Monday, June 21, 2010

episode 10: renewal

For 90 minutes last night the only sound in my house was the din of the TV and the hypnotized silence of four viewers glued to the set, interrupted only by the occasional weep or gasp.

The season finale of Treme was emotionally gripping.

Frankly, draining.

Intimate stories of heartache and anger counterbalanced by lightness; visions of feathered people, stoic buildings, and abandoned vehicles emerging from shadowy hues; everpresent sounds of poignant guitars and rejoicing horns. David Simon went solo on the script for this one and he created a monumental sendoff to what has to be the most illuminating season of television about this fragile city. ("Sure was better that K-ville," was the first thing my wife said as we snapped back into the real world.)

We didn't need a cliffhanger to bring us back for more next year. The few lingering questions - Will Janette flee the Big Apple and dart back to the Big Easy? Will Creighton get his jazz funeral? Will Annie get wacked by Sonny or find comfort with Davis or both? - could easily go unresolved in order to make way for new themes, a la The Wire. But the changing of the seasons raises the question of renewal, of what directions the screenwriters will take the show in as they move it forward, and it's a testament to the show's effectiveness that so many New Orleanians have an opinion on this.

Here's mine.

The Treme team are masters of evocation. The words, the music, the cinematography are beyond captivating; they're capturing. The show is a fictional keyhole into intense realities and like all art it can condense the really real in a way that allows viewers/readers/listeners to make connections we would otherwise pass up or take for granted. The connections in season one are all about intimacy: between families, friends, strangers, the city they share, and ultimately between the creators of the show and a subject that is so clearly meaningful to them.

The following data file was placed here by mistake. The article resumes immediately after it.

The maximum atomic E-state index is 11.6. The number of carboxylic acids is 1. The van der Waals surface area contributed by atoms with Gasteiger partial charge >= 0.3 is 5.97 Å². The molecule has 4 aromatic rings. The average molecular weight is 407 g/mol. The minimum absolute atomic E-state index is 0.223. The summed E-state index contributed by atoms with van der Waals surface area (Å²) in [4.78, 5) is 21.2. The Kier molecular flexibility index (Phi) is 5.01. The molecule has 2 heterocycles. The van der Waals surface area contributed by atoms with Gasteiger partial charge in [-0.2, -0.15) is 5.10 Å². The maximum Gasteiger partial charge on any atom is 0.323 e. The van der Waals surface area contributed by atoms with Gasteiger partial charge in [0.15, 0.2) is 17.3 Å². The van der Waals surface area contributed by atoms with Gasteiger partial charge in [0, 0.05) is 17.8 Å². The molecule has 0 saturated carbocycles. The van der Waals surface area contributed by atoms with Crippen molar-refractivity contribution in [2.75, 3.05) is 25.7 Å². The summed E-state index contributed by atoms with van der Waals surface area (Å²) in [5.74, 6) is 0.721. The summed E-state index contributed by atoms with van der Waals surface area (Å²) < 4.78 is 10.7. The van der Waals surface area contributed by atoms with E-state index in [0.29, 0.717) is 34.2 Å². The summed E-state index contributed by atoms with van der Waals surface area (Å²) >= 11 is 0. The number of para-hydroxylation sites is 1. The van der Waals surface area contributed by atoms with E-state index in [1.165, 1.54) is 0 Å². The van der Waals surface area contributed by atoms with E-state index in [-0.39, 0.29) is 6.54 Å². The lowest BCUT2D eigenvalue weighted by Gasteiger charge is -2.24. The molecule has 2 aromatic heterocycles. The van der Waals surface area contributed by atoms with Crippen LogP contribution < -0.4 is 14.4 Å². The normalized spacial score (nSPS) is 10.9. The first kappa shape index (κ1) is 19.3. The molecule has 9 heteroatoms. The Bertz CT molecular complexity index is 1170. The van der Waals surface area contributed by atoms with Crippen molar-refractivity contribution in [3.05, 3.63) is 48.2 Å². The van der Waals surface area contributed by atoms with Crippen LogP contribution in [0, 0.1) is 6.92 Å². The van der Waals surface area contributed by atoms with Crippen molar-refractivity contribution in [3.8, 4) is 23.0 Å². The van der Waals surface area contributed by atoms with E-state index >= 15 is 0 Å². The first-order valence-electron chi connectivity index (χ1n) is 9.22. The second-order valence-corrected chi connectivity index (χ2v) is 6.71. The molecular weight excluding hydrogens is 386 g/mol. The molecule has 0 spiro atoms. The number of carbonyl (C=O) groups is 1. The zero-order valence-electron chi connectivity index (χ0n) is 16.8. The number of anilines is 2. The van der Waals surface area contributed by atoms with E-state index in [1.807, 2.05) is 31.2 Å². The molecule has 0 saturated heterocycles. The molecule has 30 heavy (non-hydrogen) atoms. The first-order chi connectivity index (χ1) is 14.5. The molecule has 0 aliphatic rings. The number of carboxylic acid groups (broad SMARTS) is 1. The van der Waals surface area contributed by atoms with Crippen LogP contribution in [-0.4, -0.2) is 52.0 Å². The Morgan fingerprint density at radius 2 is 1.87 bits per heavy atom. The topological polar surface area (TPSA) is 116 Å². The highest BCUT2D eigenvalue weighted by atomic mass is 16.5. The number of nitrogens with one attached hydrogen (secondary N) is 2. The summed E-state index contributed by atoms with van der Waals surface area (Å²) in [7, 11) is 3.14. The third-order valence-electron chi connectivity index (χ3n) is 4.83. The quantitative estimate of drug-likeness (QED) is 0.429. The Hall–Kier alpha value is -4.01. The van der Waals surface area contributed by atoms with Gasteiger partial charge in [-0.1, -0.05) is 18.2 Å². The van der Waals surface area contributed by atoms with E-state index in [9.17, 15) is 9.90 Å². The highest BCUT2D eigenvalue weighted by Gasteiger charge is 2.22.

Treme stays close to the ground, offering such a revealing close-up of emotional connection that we walk away each Sunday evening knowing more than we ever knew about this city and its people. But there is a disconnect happening as well, and it is not at the ground level, or even at the local level, but at a much broader level.

The impact of Katrina on the lives of New Orleanians is immeasurable but the root causes and lasting effects of this impact are not. Katrina was a systemic failure of institutions before, during, and after the flood. Long before August 29, 2005, government agencies laid a pattern of neglect from lost wetlands to shoddy levees to the massive reduction of FEMA in favor of Homeland Security. Dysfunctional school systems and the insecurities of service work ensured that black New Orleanians were more vulnerable to the failed response of the flood. And do I need to even address that particular failure, or can I just point to a few anecdotes like, oh say, the fact that tens of thousands of people were stranded outside the Convention Center for five days while a military commander prepared an armed attack mission to deliver water? Or the fact that the troops and the megacorporate winners of no-bid contracts could not be effectively deployed to help Americans because they were fighting Iraqis? That the city police department is so infested with corruption that there are currently eight federal criminal investigations into officers' actions in the immediate aftermath of Katrina?